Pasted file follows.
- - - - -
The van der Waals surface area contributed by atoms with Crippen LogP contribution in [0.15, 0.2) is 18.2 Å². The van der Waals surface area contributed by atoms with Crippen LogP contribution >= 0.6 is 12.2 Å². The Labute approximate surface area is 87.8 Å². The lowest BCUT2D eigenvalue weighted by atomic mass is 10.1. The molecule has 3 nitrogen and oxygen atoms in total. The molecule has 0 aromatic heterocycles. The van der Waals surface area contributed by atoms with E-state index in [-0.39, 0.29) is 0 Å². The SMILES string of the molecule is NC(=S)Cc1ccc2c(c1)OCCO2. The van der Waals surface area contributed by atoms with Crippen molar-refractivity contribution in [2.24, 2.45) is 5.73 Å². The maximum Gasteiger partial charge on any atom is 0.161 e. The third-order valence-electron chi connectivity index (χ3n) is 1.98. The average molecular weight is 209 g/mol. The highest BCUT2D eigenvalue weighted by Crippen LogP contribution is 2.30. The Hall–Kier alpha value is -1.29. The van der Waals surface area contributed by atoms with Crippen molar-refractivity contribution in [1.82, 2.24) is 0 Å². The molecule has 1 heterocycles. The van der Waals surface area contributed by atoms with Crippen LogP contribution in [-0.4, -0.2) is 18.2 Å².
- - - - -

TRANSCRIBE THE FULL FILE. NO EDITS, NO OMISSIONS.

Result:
The van der Waals surface area contributed by atoms with Crippen LogP contribution in [0.15, 0.2) is 18.2 Å². The van der Waals surface area contributed by atoms with Crippen LogP contribution >= 0.6 is 12.2 Å². The Labute approximate surface area is 87.8 Å². The lowest BCUT2D eigenvalue weighted by atomic mass is 10.1. The molecule has 3 nitrogen and oxygen atoms in total. The molecule has 0 aromatic heterocycles. The van der Waals surface area contributed by atoms with E-state index in [-0.39, 0.29) is 0 Å². The SMILES string of the molecule is NC(=S)Cc1ccc2c(c1)OCCO2. The van der Waals surface area contributed by atoms with Crippen molar-refractivity contribution in [2.24, 2.45) is 5.73 Å². The maximum Gasteiger partial charge on any atom is 0.161 e. The third-order valence-electron chi connectivity index (χ3n) is 1.98. The average molecular weight is 209 g/mol. The highest BCUT2D eigenvalue weighted by Crippen LogP contribution is 2.30. The Hall–Kier alpha value is -1.29. The van der Waals surface area contributed by atoms with Crippen molar-refractivity contribution in [1.82, 2.24) is 0 Å². The molecule has 1 heterocycles. The van der Waals surface area contributed by atoms with Crippen LogP contribution in [-0.4, -0.2) is 18.2 Å².